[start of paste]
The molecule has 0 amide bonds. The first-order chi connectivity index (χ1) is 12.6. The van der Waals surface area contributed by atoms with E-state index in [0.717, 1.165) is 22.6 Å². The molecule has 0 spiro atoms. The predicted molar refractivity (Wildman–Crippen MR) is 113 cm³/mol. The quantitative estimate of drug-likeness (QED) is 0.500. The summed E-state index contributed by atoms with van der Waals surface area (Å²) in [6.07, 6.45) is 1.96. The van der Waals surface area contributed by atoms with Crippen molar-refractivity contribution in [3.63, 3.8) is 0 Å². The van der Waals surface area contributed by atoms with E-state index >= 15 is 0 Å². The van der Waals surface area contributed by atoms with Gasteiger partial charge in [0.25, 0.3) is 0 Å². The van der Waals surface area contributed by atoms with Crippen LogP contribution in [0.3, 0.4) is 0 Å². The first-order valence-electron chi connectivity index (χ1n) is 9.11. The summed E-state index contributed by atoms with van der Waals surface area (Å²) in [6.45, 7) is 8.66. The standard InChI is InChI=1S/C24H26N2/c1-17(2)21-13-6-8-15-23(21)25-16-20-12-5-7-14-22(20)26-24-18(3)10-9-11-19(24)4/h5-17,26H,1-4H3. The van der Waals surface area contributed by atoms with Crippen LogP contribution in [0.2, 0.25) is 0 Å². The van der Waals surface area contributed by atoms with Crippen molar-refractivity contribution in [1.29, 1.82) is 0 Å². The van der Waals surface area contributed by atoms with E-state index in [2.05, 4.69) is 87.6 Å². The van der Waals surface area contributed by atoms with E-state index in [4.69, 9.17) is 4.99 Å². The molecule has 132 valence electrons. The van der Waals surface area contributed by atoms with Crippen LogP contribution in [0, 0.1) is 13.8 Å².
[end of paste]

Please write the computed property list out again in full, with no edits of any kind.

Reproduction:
The molecule has 0 amide bonds. The first-order chi connectivity index (χ1) is 12.6. The van der Waals surface area contributed by atoms with E-state index in [0.717, 1.165) is 22.6 Å². The molecule has 0 spiro atoms. The predicted molar refractivity (Wildman–Crippen MR) is 113 cm³/mol. The quantitative estimate of drug-likeness (QED) is 0.500. The summed E-state index contributed by atoms with van der Waals surface area (Å²) in [6.07, 6.45) is 1.96. The van der Waals surface area contributed by atoms with Crippen molar-refractivity contribution in [3.63, 3.8) is 0 Å². The van der Waals surface area contributed by atoms with E-state index >= 15 is 0 Å². The van der Waals surface area contributed by atoms with Gasteiger partial charge in [0.25, 0.3) is 0 Å². The van der Waals surface area contributed by atoms with Crippen LogP contribution in [0.3, 0.4) is 0 Å². The first-order valence-electron chi connectivity index (χ1n) is 9.11. The summed E-state index contributed by atoms with van der Waals surface area (Å²) in [6.45, 7) is 8.66. The standard InChI is InChI=1S/C24H26N2/c1-17(2)21-13-6-8-15-23(21)25-16-20-12-5-7-14-22(20)26-24-18(3)10-9-11-19(24)4/h5-17,26H,1-4H3. The van der Waals surface area contributed by atoms with Crippen LogP contribution in [0.2, 0.25) is 0 Å². The van der Waals surface area contributed by atoms with Crippen molar-refractivity contribution in [1.29, 1.82) is 0 Å². The van der Waals surface area contributed by atoms with E-state index in [2.05, 4.69) is 87.6 Å². The van der Waals surface area contributed by atoms with E-state index in [4.69, 9.17) is 4.99 Å². The molecule has 132 valence electrons. The van der Waals surface area contributed by atoms with Crippen LogP contribution in [0, 0.1) is 13.8 Å².